To be successful in their attacks, threat actors must engage in malicious network activity that at least superficially resembles some specific type of legitimate traffic. In other words, they must make their needles resemble other needles that are somewhat commonly found in your everyday network needlestack.
Network monitoring in the context of threat hunting therefore requires some level of packet inspection. And that packet inspection must somehow be selective—because 1) excessive packet inspection adds a “tax” to network performance and 2) highly granular inspection is technically impractical at scale.
This is why it’s important to know what you’re looking to identify. Think of a TSA line at the airport where they’d search everybody. Yes, the odds of a successful attack would be dramatically minimized. But air travel would come to a halt. A similar principle applies to network monitoring.
You’re not looking for needles in haystacks. You’re looking for potentially interesting needles within a set of prioritized needlestacks. At least that is what you ideally should be doing. Otherwise, you’re going to waste a lot of resources by both over-inspecting and chasing red herrings.
Network security monitoring principle #3: Correlating and contextualizing
The principle of informed inspection brings us to our third principle: correlation and context. You can get so wrapped up in the technical challenges of network packet inspection that you forget that the whole point of network monitoring isn’t to monitor the network. It’s to leverage telemetry from the network in conjunction with other inputs—especially those from your endpoints and the cloud—to consistently spot emerging threats earlier in the kill chain.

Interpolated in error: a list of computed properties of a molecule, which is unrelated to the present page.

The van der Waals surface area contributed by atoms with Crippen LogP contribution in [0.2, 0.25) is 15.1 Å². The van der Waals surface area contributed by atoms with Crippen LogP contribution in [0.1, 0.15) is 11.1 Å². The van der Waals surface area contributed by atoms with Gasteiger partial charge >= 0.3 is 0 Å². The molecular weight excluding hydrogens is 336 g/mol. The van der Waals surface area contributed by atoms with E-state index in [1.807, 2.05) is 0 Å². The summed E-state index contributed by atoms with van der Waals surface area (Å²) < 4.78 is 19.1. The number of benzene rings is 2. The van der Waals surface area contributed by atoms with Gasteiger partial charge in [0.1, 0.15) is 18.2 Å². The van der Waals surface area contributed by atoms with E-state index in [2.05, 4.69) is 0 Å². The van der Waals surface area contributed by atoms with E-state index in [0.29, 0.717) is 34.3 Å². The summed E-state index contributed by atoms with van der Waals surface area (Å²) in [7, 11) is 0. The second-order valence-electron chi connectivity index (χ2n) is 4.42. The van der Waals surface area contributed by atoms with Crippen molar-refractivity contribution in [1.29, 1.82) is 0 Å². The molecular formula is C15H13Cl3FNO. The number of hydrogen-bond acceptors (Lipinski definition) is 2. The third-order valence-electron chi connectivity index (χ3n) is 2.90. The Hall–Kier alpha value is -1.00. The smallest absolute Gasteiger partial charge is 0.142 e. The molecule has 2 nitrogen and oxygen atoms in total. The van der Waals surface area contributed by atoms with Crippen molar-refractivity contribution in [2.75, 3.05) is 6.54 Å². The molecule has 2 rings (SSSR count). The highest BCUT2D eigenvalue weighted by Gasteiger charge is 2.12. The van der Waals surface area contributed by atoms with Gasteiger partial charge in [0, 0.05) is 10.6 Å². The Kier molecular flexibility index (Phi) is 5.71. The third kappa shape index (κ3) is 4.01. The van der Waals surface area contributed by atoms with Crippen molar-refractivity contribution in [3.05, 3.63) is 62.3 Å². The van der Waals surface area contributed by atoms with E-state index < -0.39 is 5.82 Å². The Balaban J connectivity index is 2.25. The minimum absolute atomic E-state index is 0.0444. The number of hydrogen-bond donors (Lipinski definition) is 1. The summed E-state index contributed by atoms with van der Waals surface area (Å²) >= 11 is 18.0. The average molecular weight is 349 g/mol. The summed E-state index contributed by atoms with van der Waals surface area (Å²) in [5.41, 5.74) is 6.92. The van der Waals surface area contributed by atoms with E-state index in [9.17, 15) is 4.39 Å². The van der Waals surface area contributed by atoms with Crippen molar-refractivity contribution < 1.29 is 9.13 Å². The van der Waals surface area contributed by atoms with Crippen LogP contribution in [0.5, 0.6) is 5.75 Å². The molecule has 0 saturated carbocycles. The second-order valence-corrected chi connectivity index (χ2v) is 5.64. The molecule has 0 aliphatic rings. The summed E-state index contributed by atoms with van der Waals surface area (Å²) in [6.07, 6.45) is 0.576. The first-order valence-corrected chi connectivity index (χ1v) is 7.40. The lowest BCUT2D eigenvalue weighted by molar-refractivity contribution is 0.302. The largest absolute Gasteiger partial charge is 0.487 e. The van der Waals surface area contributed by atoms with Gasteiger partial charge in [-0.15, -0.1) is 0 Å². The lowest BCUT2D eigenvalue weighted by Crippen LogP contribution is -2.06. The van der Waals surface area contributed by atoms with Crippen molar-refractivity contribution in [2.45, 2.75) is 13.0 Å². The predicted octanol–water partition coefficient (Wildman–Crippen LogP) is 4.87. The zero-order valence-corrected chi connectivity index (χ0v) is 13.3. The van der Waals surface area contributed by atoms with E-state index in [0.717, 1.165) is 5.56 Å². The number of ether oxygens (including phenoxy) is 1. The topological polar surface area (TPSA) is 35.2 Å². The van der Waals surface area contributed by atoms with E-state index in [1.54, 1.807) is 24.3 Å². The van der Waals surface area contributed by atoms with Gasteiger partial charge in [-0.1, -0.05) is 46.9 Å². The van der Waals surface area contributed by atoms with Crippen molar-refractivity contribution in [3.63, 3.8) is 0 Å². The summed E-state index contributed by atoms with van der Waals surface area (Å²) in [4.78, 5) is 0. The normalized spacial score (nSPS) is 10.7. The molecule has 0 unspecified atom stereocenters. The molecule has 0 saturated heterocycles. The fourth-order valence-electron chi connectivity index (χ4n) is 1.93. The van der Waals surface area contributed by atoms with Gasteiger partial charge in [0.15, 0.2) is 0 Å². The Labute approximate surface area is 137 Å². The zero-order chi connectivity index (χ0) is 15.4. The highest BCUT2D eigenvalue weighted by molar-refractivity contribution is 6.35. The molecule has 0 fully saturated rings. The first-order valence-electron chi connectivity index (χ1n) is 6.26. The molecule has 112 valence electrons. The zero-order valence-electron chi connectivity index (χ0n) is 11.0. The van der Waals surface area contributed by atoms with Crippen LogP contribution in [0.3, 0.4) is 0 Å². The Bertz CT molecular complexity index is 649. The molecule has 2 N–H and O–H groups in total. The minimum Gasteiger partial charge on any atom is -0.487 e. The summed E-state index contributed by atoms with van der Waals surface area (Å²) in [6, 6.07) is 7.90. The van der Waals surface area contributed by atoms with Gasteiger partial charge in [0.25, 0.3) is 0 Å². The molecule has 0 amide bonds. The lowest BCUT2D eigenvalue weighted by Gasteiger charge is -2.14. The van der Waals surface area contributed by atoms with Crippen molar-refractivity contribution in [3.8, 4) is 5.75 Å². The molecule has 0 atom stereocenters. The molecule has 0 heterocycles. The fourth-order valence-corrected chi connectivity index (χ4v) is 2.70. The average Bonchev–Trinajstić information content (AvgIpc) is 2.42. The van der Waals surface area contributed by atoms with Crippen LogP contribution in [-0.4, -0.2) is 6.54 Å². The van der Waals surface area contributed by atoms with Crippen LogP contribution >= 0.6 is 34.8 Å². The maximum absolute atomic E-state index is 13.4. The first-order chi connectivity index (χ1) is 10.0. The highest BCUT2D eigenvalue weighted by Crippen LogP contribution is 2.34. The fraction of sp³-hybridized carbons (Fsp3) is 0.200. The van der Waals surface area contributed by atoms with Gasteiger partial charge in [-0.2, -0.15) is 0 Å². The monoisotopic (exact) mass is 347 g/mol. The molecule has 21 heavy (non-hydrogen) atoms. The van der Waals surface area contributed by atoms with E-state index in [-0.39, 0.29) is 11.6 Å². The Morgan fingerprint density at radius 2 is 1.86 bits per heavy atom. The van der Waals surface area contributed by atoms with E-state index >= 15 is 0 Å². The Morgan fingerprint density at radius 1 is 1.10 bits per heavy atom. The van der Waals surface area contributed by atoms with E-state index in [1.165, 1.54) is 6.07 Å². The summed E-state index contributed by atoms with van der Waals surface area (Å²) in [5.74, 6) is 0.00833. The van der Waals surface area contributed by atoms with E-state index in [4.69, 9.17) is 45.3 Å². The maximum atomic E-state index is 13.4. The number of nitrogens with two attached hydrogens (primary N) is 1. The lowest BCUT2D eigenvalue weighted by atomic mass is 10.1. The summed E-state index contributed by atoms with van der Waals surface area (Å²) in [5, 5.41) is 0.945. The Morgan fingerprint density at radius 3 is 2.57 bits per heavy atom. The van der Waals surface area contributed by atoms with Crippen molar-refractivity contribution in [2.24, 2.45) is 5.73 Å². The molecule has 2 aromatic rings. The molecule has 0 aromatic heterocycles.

Your network monitoring success really has three components in the context of threat hunting:
- How resource-efficiently you monitor your organization’s ever-intensifying network traffic.
- How well you integrate the inputs you get from your network monitoring with the telemetry you get from your endpoint and cloud monitoring.
- How expertly you leverage that aggregated behavioral data to detect actual threats.
Plus, of course, there’s a fourth component: How well you translate your detections of active threats into the countermeasure actions necessary to fully neutralize them.
If you’re a cybersecurity leader, Secureworks® is the ideal partner in your efforts to optimally incorporate network monitoring into your broader threat hunting and cyber safety strategy. Our network monitoring capabilities are second to none. Our leading-edge threat research team rigorously maintains unmatched insight into how threat actors unwittingly reveal themselves through the distinctive behavioral clues they leave as they pursue their criminal goals. Our Taegis XDR technology uniquely translates that threat research into threat protection.
Additionally, our team of security experts builds a strong partnership with you on a human, professional-to-professional basis.
If you’d like to learn more about how you can better monitor your network to more effectively mitigate your cybersecurity risk, please feel free to reach out to us today and talk to one of our experts.